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Blakeney v. United States

Court of Appeals of Columbia District

October 3, 2013

Michael H. BLAKENEY, Appellant,
v.
UNITED STATES, Appellee.

Argued Dec. 4, 2012.

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Michael A. DeBernardis, with whom Robert L. Shapiro, Kathleen M. Fones, and Elizabeth C. Solander, Washington, DC, were on the brief, for appellant.

Katherine M. Kelly, Assistant United States Attorney, with whom Ronald C. Machen Jr., United States Attorney, and Elizabeth Trosman and Kacie M. Weston, Assistant United States Attorneys, were on the brief, for appellee.

Before GLICKMAN and BLACKBURNE-RIGSBY, Associate Judges, and FARRELL, Senior Judge.

GLICKMAN, Associate Judge:

Prior to appellant Michael Blakeney's first-degree murder trial, his defense attorneys arranged for a psychologist to evaluate his competency. The psychologist opined that Blakeney was not competent to stand trial. However, Blakeney's attorneys discounted the significance of that opinion and, after consulting with their client, chose not to raise the issue of his competency with the court. Blakeney proceeded to trial and was convicted of first-degree murder while armed and associated weapons offenses. He subsequently moved to vacate his convictions on Sixth Amendment ineffective assistance of counsel grounds, claiming that his attorneys were constitutionally ineffective in failing to raise the issue of his competency to stand trial.

The trial court held an evidentiary hearing on Blakeney's motion. After taking testimony from trial counsel and the psychologist who had evaluated him, the judge ruled that Blakeney was not entitled to relief. The judge reasoned that Blakeney was not prejudiced by his counsel's arguably deficient performance, because even if counsel had raised the issue before trial, there was no reasonable probability that Blakeney actually would have been found incompetent.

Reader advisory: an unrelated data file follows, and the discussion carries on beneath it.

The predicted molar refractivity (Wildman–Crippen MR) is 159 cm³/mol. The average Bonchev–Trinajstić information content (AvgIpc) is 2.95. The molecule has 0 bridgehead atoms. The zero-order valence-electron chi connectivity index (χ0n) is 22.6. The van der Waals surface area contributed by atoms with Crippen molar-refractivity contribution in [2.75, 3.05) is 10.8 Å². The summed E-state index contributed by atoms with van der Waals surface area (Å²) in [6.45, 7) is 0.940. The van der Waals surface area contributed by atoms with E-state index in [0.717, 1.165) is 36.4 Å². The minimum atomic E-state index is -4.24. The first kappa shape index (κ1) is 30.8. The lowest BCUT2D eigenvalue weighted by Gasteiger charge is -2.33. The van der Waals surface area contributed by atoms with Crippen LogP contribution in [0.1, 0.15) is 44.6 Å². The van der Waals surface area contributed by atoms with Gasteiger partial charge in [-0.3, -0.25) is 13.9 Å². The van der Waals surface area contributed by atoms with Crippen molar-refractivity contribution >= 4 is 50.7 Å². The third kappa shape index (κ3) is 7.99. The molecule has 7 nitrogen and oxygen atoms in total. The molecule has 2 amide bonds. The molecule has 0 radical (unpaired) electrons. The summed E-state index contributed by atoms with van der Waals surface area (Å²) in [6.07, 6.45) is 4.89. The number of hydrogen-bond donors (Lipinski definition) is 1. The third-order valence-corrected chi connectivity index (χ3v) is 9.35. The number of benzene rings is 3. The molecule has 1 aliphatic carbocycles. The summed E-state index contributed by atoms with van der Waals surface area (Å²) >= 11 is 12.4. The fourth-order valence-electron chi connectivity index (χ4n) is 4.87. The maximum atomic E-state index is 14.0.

Blakeney noted an appeal. In addition, he moved in the trial court for reconsideration of his motion, proffering a second opinion of a psychiatrist that he indeed was incompetent at the time of his trial. In light of this proffer, the judge agreed to take further evidence and, at the request of the government, referred Blakeney to St. Elizabeths Hospital to have clinicians perform a retrospective evaluation of his competency. The hospital psychiatrist and psychologist who performed this evaluation concluded that Blakeney was competent to be tried at the time of his trial.

After a second evidentiary hearing, at which the psychiatrists testified to their conflicting conclusions, the judge retrospectively found that Blakeney was competent to stand trial. The judge therefore adhered to his earlier ruling that Blakeney was not entitled to relief because he could not show prejudice. In addition, deciding an issue he had left unresolved after the first hearing, the judge ruled that trial counsel's failure to raise the question of Blakeney's competency with the court prior to trial did not amount to constitutionally deficient performance, because the expert opinion counsel had obtained was outweighed by other, contrary information in their possession. Blakeney noted a second appeal, which we consolidated with his first.

Blakeney challenges both aspects of the trial court's decision. He contends his trial